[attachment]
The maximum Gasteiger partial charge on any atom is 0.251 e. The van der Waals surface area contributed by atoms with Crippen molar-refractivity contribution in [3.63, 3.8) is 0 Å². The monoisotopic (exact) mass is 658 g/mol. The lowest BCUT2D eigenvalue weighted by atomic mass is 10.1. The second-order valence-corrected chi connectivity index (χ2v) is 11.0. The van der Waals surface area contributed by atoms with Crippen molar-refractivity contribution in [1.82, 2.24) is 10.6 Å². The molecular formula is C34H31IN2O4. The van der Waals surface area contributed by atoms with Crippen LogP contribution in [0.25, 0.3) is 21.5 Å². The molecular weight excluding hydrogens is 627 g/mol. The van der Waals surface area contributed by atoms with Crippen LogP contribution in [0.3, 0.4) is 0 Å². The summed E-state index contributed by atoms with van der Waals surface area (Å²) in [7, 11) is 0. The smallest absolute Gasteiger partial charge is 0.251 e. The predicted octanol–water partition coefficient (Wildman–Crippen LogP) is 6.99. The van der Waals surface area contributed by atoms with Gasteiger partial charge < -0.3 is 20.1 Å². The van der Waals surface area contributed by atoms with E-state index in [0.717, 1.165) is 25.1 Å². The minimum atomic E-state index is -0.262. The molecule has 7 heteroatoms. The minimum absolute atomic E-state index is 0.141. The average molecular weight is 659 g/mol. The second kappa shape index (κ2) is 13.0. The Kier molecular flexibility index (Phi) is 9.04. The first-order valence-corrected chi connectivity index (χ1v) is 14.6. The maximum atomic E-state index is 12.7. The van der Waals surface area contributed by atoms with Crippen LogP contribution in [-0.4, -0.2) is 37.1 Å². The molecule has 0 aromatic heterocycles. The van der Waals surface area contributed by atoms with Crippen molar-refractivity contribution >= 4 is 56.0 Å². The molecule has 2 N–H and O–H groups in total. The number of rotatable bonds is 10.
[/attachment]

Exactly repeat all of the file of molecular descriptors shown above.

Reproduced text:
The maximum Gasteiger partial charge on any atom is 0.251 e. The van der Waals surface area contributed by atoms with Crippen molar-refractivity contribution in [3.63, 3.8) is 0 Å². The monoisotopic (exact) mass is 658 g/mol. The lowest BCUT2D eigenvalue weighted by atomic mass is 10.1. The second-order valence-corrected chi connectivity index (χ2v) is 11.0. The van der Waals surface area contributed by atoms with Crippen molar-refractivity contribution in [1.82, 2.24) is 10.6 Å². The molecular formula is C34H31IN2O4. The van der Waals surface area contributed by atoms with Crippen LogP contribution in [0.25, 0.3) is 21.5 Å². The molecular weight excluding hydrogens is 627 g/mol. The van der Waals surface area contributed by atoms with Crippen LogP contribution in [0.3, 0.4) is 0 Å². The summed E-state index contributed by atoms with van der Waals surface area (Å²) in [7, 11) is 0. The smallest absolute Gasteiger partial charge is 0.251 e. The predicted octanol–water partition coefficient (Wildman–Crippen LogP) is 6.99. The van der Waals surface area contributed by atoms with Gasteiger partial charge < -0.3 is 20.1 Å². The van der Waals surface area contributed by atoms with E-state index in [0.717, 1.165) is 25.1 Å². The minimum atomic E-state index is -0.262. The molecule has 7 heteroatoms. The minimum absolute atomic E-state index is 0.141. The average molecular weight is 659 g/mol. The second kappa shape index (κ2) is 13.0. The Kier molecular flexibility index (Phi) is 9.04. The first-order valence-corrected chi connectivity index (χ1v) is 14.6. The maximum atomic E-state index is 12.7. The van der Waals surface area contributed by atoms with Crippen LogP contribution in [-0.4, -0.2) is 37.1 Å². The molecule has 0 aromatic heterocycles. The van der Waals surface area contributed by atoms with Crippen molar-refractivity contribution >= 4 is 56.0 Å². The molecule has 2 N–H and O–H groups in total. The number of rotatable bonds is 10.